Only two months after the show's host, David Dimbleby, 60, accused BBC1 of "dumbing down", his own programme was charged with heading the same way.
Pete Townshend, Sting and Peter Gabriel are all also being courted by producers planning September's series. While lightweight Liz Hurley could even take her place on the revered panel if she could prove sufficient political knowledge.
Editor Charlie Courtauld vociferously denied that he was turning the heavyweight political programme into a celebrity showcase.
"There is no way that we are going to turn this programme into the David Dimbleby chat show. I am not inviting celebrities just because I want to meet famous people."
He insisted that moves to broaden the spectrum of guests would keep politicians on their toes. "We know what the politicians will say and they know each other's responses. But they don't know how Janet Street-Porter or Billy Bragg are going to react," he said.
One senior Conservative politician, who did not want to be named, was scathing about the idea. "I would not appear on that programme, they have no knowledge of parliamentary affairs. It would just turn into lots of celebrities arguing with each other," he said.
Labour's Tony Benn was less critical but fearful that it was symptomatic of a greater decline in parliamentary discussion. "Political debate is being destroyed in Britain and it is quite a serious problem.
"We very, very rarely see serious political discussion. I quite enjoy appearing on the programme when I am asked and I would not want to be unkind to it but it would cease to be a political discussion if it brought in too many people who did not understand the subject."
Mr Courtauld is adamant that his vetting process would weed out any political lightweights. The show has already widened its list of guests with recent appearances by such well-known faces as broadcaster Janet Street-Porter, singer Paul Heaton and comics Jim Davidson and Norman Pace.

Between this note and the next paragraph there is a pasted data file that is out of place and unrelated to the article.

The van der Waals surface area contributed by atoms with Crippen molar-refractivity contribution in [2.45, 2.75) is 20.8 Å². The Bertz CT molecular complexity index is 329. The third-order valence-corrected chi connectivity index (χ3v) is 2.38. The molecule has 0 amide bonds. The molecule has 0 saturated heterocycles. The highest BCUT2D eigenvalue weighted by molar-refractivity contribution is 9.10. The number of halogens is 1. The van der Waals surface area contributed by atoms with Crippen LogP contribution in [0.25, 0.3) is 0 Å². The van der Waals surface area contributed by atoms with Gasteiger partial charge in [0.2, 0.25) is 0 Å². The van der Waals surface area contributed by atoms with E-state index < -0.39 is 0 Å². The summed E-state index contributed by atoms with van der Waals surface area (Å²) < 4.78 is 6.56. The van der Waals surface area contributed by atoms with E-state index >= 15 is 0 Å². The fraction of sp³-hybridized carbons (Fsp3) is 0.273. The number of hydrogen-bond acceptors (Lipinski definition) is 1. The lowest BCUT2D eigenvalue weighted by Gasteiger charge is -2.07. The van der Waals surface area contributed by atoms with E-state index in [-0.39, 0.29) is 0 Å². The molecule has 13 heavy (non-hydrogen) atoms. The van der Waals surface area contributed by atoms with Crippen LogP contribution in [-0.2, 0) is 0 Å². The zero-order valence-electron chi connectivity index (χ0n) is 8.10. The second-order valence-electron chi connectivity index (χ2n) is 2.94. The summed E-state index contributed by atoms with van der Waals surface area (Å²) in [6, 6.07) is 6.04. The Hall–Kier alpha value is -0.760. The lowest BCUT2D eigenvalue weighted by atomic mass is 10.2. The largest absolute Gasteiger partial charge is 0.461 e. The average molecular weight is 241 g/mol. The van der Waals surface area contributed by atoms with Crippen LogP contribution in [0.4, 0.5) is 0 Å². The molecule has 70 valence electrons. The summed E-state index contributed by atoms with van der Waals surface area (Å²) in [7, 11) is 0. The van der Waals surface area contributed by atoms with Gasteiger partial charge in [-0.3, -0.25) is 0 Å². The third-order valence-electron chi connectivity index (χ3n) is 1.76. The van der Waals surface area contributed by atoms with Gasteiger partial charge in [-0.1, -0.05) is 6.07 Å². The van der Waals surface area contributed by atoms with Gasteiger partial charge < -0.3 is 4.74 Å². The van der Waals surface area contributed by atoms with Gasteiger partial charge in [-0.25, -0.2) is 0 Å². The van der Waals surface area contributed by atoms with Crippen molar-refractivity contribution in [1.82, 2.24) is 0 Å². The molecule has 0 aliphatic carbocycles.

The editor described Miss Street-Porter as his "ultimate guest". "People were expecting anodyne chat by someone who didn't say anything very interesting. In fact, her contribution was stimulating, interesting and surprising - surprising being the most important."
He denied rumours that Liz Hurley was likely to appear but insisted that nobody, even Hugh Grant's girlfriend, would be discounted if they could prove a strong understanding of politics and the ability to discuss it for an hour under pressure.
Some stars have already balked at the prospect of facing such an inquisitive audience. Jeremy Clarkson and Chris Evans have both turned down the chance to appear, much to the "surprise" of the editor, he said.
Independent production company Mentorn Barraclough took over the contract for the flagship political show at the beginning of the current run and has injected what Mr Courtauld calls a "good dose of reality".
He added: "We have increased the panel from four to five and we have been able to bring in celebrities, trade unionists and representatives from all faiths.
"Although politicians are still the backbone of the show, having a good mix of panellists ensures the discussions are less predictable."